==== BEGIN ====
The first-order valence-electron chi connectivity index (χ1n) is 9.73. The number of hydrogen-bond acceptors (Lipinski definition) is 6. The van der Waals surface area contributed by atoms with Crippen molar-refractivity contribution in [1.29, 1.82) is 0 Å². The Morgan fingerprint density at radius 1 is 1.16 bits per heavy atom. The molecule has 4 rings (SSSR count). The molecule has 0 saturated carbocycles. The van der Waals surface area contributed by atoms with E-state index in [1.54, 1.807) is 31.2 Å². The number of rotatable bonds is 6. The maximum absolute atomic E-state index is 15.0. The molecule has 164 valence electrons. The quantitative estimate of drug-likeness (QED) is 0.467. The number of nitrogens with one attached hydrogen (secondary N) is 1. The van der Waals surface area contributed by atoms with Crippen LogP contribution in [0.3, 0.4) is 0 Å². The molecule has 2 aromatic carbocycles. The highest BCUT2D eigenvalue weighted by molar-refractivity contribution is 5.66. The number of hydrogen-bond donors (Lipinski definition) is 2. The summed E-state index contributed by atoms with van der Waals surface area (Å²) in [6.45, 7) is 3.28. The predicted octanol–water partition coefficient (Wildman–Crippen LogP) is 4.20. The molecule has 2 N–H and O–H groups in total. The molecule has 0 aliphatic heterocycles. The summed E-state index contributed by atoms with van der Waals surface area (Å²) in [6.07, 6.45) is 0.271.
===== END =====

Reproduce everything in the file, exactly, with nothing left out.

The first-order valence-electron chi connectivity index (χ1n) is 9.73. The number of hydrogen-bond acceptors (Lipinski definition) is 6. The van der Waals surface area contributed by atoms with Crippen molar-refractivity contribution in [1.29, 1.82) is 0 Å². The Morgan fingerprint density at radius 1 is 1.16 bits per heavy atom. The molecule has 4 rings (SSSR count). The molecule has 0 saturated carbocycles. The van der Waals surface area contributed by atoms with E-state index in [1.54, 1.807) is 31.2 Å². The number of rotatable bonds is 6. The maximum absolute atomic E-state index is 15.0. The molecule has 164 valence electrons. The quantitative estimate of drug-likeness (QED) is 0.467. The number of nitrogens with one attached hydrogen (secondary N) is 1. The van der Waals surface area contributed by atoms with Crippen LogP contribution in [0.3, 0.4) is 0 Å². The molecule has 2 aromatic carbocycles. The highest BCUT2D eigenvalue weighted by molar-refractivity contribution is 5.66. The number of hydrogen-bond donors (Lipinski definition) is 2. The summed E-state index contributed by atoms with van der Waals surface area (Å²) in [6.45, 7) is 3.28. The predicted octanol–water partition coefficient (Wildman–Crippen LogP) is 4.20. The molecule has 2 N–H and O–H groups in total. The molecule has 0 aliphatic heterocycles. The summed E-state index contributed by atoms with van der Waals surface area (Å²) in [6.07, 6.45) is 0.271.